Iddy could not find any origin theories for this idiom. He supposes the reasons behind it are fairly evident. Your expression can be read as clearly as the written word.
Iddy hasn’t written just any old thing on his face for this demonstration. Extra smug points to you if you can identify the classic novel opening page he has transcribed on his own green skin.
Definition: To be in difficulty.
Example: Archie was in a bit of a pickle after asking both Betty and Veronica to the Riverdale Dance. Good ol’ Archie. He never learns…
The pickle referred to here is the saucy, sometimes spicy condiment popular in the UK and India, not the little cucumbers in vinegar more popular in the US. Sorry, Iddy. You’re using the wrong one there!
To be precise, it refers to the stewed fruits that make up a pickle. Like that fruit, the unfortunate individual ‘in a pickle‘ is entirely disoriented and mixed up. It’s closely related to the nineteenth century idiom ‘in a stew’. Same idea. Same meaning.
There is another, more grisly explanation kicking around, but it is thought to be untrue. It claims that the phrase comes from gruesome tales of bodies being pickled for preservation in centuries past. Yes, much more lurid and much more interesting. But not a shred of evidence to support it.
It certainly does not relate to a specific case, that of Admiral Horatio Nelson. Some claim he was pickled after his death at the the Battle of Trafalgar in 1805, so his body could be returned to England. But he wasn’t. To be a stickler about picklers, Nelson wasn’t pickled at all. He was preserved in brandy.
Sometimes the idiom is used in a slightly expanded version: ‘in a pretty pickle‘. Iddy doesn’t think there’s anything pretty about it at all…
Definition : To be self-righteous, superior, or haughty.
Example: Brenda got on her high horse, and told the ladies how the cupcakes had to be presented for the bake sale, with her pink monstrosities taking centre stage.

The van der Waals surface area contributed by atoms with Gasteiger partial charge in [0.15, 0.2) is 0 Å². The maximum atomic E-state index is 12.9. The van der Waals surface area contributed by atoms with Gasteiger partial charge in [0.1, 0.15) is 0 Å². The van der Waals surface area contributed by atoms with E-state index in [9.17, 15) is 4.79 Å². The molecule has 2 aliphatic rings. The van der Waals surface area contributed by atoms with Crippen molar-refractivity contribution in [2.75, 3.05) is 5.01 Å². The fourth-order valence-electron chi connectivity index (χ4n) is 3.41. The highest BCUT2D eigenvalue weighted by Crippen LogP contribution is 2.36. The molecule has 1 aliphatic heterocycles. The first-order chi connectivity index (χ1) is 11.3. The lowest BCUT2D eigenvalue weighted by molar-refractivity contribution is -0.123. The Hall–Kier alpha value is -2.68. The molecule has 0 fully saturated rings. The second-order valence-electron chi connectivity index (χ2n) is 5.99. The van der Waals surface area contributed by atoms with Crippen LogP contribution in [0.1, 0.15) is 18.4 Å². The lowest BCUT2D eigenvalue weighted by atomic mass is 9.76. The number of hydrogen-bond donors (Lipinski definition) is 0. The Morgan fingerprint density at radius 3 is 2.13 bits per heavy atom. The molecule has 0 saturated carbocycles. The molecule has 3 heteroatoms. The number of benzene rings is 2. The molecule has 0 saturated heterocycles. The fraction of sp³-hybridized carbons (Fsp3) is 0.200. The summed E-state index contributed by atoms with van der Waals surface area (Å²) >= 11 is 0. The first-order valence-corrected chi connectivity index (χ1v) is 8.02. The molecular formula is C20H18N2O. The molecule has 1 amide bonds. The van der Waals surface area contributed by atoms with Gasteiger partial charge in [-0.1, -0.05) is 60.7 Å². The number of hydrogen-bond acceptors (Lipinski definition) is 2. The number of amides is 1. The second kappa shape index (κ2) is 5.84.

GET OFF YOUR HIGH HORSE
Definition : A command to stop acting superior.
Example: The rest of the ladies told Brenda to get off her high horse and threw her cupcakes away.
In medieval times, a large horse was more commonly referred to as a ‘high horse‘. They were bred for this quality, and the larger or ‘higher’ the horse, the more expensive. Consequently, the size of your horse was an indicator of your rank. So, the wealthy and the aristocratic were literally on ‘high horses‘, looking down upon the common folk.
This has fallen out of fashion in our petrol age, though some folks have substituted four wheel drive vehicles instead. The ‘highest’ horse today would likely be the Hummer….
Definition: Somebody who comes to the aid of another, especially a man coming to a woman’s aid.
Example: Belinda’s knight in shining armour came in the form of a vending machine repairman. She’d had her arm caught in the machine for three hours. And she still hadn’t been able to reach that Mars bar.
A knight in shining armour (or armor if in the States) owes its existence to the romanticised ideals of Victorian painters, poets, and novelists. Tales of knights in gleaming suits of armour rescuing fair maidens from all manner of evil proved popular at the time, especially stories of Camelot and King Arthur. Everyone had a go. Le Morte d’Arthur was re-printed after an absence of centuries. Pre-Raphaelite painters like Edward Burne-Jones created images infused with light. Tennyson wrote romantic poetry about Arthur. Even Mark Twain visited the tale in a more satirical form with A Conneticut Yankee in King Arthur’s Court.
The reality was entirely different. Suits of armour rarely gleamed unless they were royal showpieces. They rusted. Their occupants washed infrequently. In the sunshine, the temperatures soared inside the suit. As it took ages to put armour on, those same occupants could not afford the time to take them off for toilet related activities. You could probably smell the knight coming before you heard the ragged breathing of his overloaded horse.
As for the damsels in distress… with all the various forms of pox, poor diet, and questionable personal hygiene of the age, Iddy’s not sure how fair they would have been…..
This idiom was requested by Carsten. Hope your students enjoy it!